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Source: Springer Publishing Company
Resulting in 13 citations.
1. Averett, Susan L.
Fletcher, Erin K.
The Relationship Between Maternal Pre-pregnancy BMI and Preschool Obesity
In: Applied Demography and Public Health in the 21st Century: Volume 8 of Applied Demography Series. M.N. Hoque, B. Pecotte and M.A. McGehee, eds., Switzerland: Springer International Publishing, published online 20 October 2016: 201-219.
Also: http://link.springer.com/chapter/10.1007/978-3-319-43688-3_12
Cohort(s): Children of the NLSY79, NLSY79
Publisher: Springer
Keyword(s): Body Mass Index (BMI); Intergenerational Patterns/Transmission; Modeling, OLS; Mothers, Health; Obesity; Pre-natal Care/Exposure; Pregnancy and Pregnancy Outcomes; Preschool Children; Siblings

Permission to reprint the abstract has not been received from the publisher.

The increasing prevalence of obesity during pregnancy raises concerns over the intergenerational transmission of obesity and its potential to exacerbate the current obesity epidemic. The fetal origins hypothesis posits that the intrauterine environment might have lasting effects on children's outcomes. A large literature establishes that mother's pre-pregnancy obesity is correlated with obesity in her children. However, previous research is largely based on comparing individuals across families and hence cannot control for unobservable factors associated with both maternal and child obesity. We use both within-family comparisons and an instrumental variable approach on a sample of 4435 children to identify the effect of maternal pre-pregnancy obesity on obesity in preschool-aged children. Consistent with extant research, OLS models that rely on across-family comparisons indicate a significant correlation between maternal pre-pregnancy obesity and preschool obesity . However, maternal fixed effects render those associations insignificant. Instrumenting for mother's BMI with her sisters' BMI values confirms the null result indicating that the in utero transmission of obesity is likely not driving the increase in childhood obesity.
Bibliography Citation
Averett, Susan L. and Erin K. Fletcher. "The Relationship Between Maternal Pre-pregnancy BMI and Preschool Obesity" In: Applied Demography and Public Health in the 21st Century: Volume 8 of Applied Demography Series. M.N. Hoque, B. Pecotte and M.A. McGehee, eds., Switzerland: Springer International Publishing, published online 20 October 2016: 201-219.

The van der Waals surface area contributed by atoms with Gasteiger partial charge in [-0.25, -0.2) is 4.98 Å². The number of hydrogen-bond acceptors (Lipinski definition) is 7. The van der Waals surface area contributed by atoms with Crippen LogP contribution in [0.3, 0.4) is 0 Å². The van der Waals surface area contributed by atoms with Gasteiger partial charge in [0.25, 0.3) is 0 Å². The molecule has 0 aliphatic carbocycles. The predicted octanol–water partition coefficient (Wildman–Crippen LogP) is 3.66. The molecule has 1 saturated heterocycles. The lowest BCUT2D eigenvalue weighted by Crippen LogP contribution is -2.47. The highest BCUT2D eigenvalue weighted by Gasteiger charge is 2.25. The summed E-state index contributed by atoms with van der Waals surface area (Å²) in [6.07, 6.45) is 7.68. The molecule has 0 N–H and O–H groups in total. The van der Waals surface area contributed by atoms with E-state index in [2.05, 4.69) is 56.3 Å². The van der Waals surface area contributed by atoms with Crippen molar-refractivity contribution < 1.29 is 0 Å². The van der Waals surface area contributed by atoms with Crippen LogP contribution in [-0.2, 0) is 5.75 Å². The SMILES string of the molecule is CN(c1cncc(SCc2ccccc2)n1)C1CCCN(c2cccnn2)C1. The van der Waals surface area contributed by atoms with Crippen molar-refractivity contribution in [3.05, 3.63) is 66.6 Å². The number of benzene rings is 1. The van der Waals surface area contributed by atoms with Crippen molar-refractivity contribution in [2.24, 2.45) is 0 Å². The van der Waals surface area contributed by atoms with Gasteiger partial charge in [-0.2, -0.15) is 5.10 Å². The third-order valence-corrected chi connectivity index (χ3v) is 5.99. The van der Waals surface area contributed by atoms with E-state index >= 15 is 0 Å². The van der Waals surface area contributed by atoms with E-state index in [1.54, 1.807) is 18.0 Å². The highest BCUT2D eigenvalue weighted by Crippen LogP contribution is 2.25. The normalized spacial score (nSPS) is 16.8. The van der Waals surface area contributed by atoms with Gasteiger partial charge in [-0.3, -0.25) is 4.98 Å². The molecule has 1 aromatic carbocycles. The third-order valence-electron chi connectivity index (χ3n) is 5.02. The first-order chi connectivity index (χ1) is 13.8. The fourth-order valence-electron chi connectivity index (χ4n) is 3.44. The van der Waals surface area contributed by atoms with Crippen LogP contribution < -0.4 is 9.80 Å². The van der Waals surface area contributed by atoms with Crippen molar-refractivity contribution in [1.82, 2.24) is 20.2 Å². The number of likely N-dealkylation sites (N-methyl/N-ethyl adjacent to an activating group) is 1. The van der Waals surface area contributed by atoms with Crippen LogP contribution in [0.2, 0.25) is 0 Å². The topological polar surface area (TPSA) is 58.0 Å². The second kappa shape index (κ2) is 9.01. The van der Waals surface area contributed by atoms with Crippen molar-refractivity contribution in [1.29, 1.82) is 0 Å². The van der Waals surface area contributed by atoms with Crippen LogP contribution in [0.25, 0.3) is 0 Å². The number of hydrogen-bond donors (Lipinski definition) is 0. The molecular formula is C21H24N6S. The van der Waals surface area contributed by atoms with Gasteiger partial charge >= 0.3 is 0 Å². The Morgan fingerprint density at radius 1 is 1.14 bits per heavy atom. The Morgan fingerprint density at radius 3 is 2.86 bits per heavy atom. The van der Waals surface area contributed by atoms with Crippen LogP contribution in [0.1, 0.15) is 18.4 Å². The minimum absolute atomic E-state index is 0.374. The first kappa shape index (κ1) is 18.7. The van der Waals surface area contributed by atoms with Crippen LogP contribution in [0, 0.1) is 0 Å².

2. Brand, Jennie E.
Simon Thomas, Juli
Causal Effect Heterogeneity
In: Handbook of Causal Analysis for Social Research. S. Morgan, ed., New York: Springer, 2013: 189-213
Cohort(s): NLSY79
Publisher: Springer
Keyword(s): College Education; Education; Heterogeneity; Propensity Scores; Volunteer Work

Permission to reprint the abstract has not been received from the publisher.

Individuals differ not only in background characteristics, often called “pretreatment heterogeneity,” but also in how they respond to a particular treatment, event, or intervention. A principal interaction of interest for questions of selection into treatment and causal inference in the social sciences is between the treatment and the propensity of treatment. Although the importance of “treatment-effect heterogeneity,” so defined, has been widely recognized in the causal inference literature, empirical quantitative social science research has not fully absorbed these lessons. In this chapter, we describe key estimation strategies for the study of heterogeneous treatment effects; we discuss recent research that attends to causal effect heterogeneity, with a focus on the study of effects of education, and what we gain from such attention; and we demonstrate the methods with an example of the effects of college on civic participation. The primary goal of this chapter is to encourage researchers to routinely examine treatment-effect heterogeneity with the same rigor they devote to pretreatment heterogeneity. [Chapter 11]